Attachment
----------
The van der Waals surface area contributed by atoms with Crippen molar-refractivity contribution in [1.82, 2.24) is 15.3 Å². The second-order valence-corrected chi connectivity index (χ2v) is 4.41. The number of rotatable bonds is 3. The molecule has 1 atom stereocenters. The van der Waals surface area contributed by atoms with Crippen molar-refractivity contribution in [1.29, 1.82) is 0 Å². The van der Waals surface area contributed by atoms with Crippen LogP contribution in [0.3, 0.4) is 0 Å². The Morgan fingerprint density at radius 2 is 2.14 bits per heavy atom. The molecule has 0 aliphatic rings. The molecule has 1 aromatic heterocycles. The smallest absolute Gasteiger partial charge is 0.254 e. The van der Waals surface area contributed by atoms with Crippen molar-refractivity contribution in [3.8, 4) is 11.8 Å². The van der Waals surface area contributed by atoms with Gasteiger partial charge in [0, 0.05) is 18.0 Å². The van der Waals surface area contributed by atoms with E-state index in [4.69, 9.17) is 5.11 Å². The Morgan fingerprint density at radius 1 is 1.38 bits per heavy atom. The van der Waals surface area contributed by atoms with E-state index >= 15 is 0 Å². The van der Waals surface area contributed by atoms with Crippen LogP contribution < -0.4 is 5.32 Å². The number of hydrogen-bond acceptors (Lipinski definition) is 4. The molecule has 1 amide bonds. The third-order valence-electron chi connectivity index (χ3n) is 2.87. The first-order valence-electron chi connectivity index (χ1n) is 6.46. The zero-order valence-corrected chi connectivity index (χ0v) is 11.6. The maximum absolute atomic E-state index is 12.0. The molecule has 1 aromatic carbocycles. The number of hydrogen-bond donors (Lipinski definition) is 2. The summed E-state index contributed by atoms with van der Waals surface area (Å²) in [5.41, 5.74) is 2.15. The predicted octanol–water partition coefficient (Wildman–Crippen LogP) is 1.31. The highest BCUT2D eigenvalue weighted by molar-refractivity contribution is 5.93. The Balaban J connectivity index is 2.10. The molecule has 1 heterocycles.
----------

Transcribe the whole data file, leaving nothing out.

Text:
The van der Waals surface area contributed by atoms with Crippen molar-refractivity contribution in [1.82, 2.24) is 15.3 Å². The second-order valence-corrected chi connectivity index (χ2v) is 4.41. The number of rotatable bonds is 3. The molecule has 1 atom stereocenters. The van der Waals surface area contributed by atoms with Crippen molar-refractivity contribution in [1.29, 1.82) is 0 Å². The van der Waals surface area contributed by atoms with Crippen LogP contribution in [0.3, 0.4) is 0 Å². The Morgan fingerprint density at radius 2 is 2.14 bits per heavy atom. The molecule has 0 aliphatic rings. The molecule has 1 aromatic heterocycles. The smallest absolute Gasteiger partial charge is 0.254 e. The van der Waals surface area contributed by atoms with Crippen molar-refractivity contribution in [3.8, 4) is 11.8 Å². The van der Waals surface area contributed by atoms with Gasteiger partial charge in [0, 0.05) is 18.0 Å². The van der Waals surface area contributed by atoms with E-state index in [4.69, 9.17) is 5.11 Å². The Morgan fingerprint density at radius 1 is 1.38 bits per heavy atom. The van der Waals surface area contributed by atoms with E-state index >= 15 is 0 Å². The van der Waals surface area contributed by atoms with Crippen LogP contribution < -0.4 is 5.32 Å². The number of hydrogen-bond acceptors (Lipinski definition) is 4. The molecule has 1 amide bonds. The third-order valence-electron chi connectivity index (χ3n) is 2.87. The first-order valence-electron chi connectivity index (χ1n) is 6.46. The zero-order valence-corrected chi connectivity index (χ0v) is 11.6. The maximum absolute atomic E-state index is 12.0. The molecule has 1 aromatic carbocycles. The number of hydrogen-bond donors (Lipinski definition) is 2. The summed E-state index contributed by atoms with van der Waals surface area (Å²) in [5.41, 5.74) is 2.15. The predicted octanol–water partition coefficient (Wildman–Crippen LogP) is 1.31. The highest BCUT2D eigenvalue weighted by molar-refractivity contribution is 5.93. The Balaban J connectivity index is 2.10. The molecule has 1 heterocycles.